Spitzer Science Center colleague Christopher Gelino and I report the identification of low-mass binary system that refuses to show itself.  The source, 2MASS J20261584–2943124, is an L dwarf which until now had seemed to be a perfectly unassuming source.  However,  low-resolution, near-infrared spectroscopy we obtained with the IRTF SpeX spectrograph revealed a peculiar absorption feature that is commonly seen in very low-mass “spectral binaries”, blends of stars with different spectral types.  Our analysis indicates that this source is an L dwarf plus T dwarf pair, with a relative brightness of roughly 4 magnitudes (or 40 times fainter) in the near-infrared.  We were unable to resolve the putative pair with the Keck Observatory laser guide star adaptive optics system, which rules a binary wider than  9 Astronomical Units (about the distance between the Sun and Saturn).  Next step: look for Doppler shifts in the spectrum that would indicate the gravitational influence of the unseen companion and allow us to measure its mass.

This research was published in the Astronomical Journal. Authors include Christopher R. Gelino (Spitzer Science Center) and Adam J. Burgasser (UCSD).

July 2010

A Blue Brown Dwarf

Not all brown dwarfs are brown

We report observations of an unusually blue brown dwarf, a nearby object that may be among the coldest and oldest brown dwarfs known.  The source, ULAS J141623.94+134836.3, was originally discovered in the UKIDSS survey independently by R. Scholz and B. Burningham et al., and early results indicated its surface could be as cool as 500 K. It could even be the first Y dwarf.   Our near-infrared spectrum, obtained with the IRTF SpeX spectrograph, instead shows it to be somewhat warmer (650 K), as well as old, massive and depleted in “metals” (any element other than hydrogen and helium).  ULAS J1416+1348 is also a companion to the unusually blue L dwarf SDSS J141624.08+134826.7 discovered earlier this year by several groups.  This nearby brown dwarf pair has generated a lot of interest among astronomers, with five publications in six months.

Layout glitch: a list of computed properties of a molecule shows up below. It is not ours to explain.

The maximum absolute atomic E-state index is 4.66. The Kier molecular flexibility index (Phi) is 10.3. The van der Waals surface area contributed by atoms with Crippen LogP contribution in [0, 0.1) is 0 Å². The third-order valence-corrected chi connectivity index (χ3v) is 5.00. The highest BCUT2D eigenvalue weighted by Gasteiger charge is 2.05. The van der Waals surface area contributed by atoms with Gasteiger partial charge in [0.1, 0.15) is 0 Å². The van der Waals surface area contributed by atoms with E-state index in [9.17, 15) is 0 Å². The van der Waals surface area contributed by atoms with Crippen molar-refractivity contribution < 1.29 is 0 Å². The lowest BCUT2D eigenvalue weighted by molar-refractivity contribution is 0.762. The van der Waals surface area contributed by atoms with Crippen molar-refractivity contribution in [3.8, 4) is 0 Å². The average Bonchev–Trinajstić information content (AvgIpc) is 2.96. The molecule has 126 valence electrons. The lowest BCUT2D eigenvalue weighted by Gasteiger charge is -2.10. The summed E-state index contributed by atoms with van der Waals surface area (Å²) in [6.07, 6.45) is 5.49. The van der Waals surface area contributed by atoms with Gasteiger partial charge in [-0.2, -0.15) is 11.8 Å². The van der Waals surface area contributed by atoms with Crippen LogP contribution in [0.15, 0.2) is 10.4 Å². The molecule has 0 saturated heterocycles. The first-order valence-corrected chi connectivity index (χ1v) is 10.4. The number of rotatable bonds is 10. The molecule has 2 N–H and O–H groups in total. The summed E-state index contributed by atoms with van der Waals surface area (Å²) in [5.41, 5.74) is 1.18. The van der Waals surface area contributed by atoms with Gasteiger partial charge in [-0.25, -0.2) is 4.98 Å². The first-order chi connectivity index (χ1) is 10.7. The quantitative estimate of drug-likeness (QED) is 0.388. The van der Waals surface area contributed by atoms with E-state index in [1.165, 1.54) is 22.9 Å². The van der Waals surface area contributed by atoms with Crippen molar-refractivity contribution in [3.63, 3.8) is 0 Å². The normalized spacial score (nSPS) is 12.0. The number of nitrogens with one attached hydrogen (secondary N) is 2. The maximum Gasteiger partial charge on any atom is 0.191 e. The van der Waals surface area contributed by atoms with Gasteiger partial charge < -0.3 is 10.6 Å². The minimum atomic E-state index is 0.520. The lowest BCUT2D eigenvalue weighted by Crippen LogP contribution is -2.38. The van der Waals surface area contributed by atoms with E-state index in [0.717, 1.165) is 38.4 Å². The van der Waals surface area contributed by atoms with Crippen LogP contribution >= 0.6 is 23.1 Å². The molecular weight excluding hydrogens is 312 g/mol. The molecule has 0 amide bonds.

This result was published in in the Astronomical Journal; it was also an IRTF science highlight.

June 2010

Discovery of a Wacko Star

Jets, disks and accretion in nearby low mass star

U. Hawaii Graduate student Dagny Looper reports the discovery of a young, low-mass nearby star that is both unusually active and highly variable. The star, TWA 30, is a member of the TW Hydrae Association, roughly two dozen ~8 million year-old stars located about 50 pc away. TWA 30 is the newest member of this group, and one of the most intriguing. Its optical spectrum shows classical and forbidden emission lines, indicating that it is both accreting material and emitting high-speed jets of gas. The star’s near-infrared color also varies dramatically on week-long timescales, evidence that it periodically hides behind a nearly edge-on circumstellar disk. This makes TWA 30 one of the nearest T Tauri stars to the Sun.

The paper was published in the Astrophysical Journal.

May 2010

FIRE is alive!

FIRE mounted on Magellan's Baade Telescope

The Folded Port Infrared Echellette was successfully delivered and commissioned at the Magellan Telescopes at Las Campanas Observatory in Chile. Led by MIT Asst. Professor Robert Simcoe and Adam Burgasser, with major contributions by postdoctoral researcher John Bochanski, FIRE is a single-object, near-infrared spectrograph capable of obtaining 0.9-2.5 μm spectroscopy of faint sources at resolutions of 300-10,000. First science results will be published later this year.

Learn more at the FIRE website and on a recent blog post.  You can even buy FIRE merchandise!.

April 2010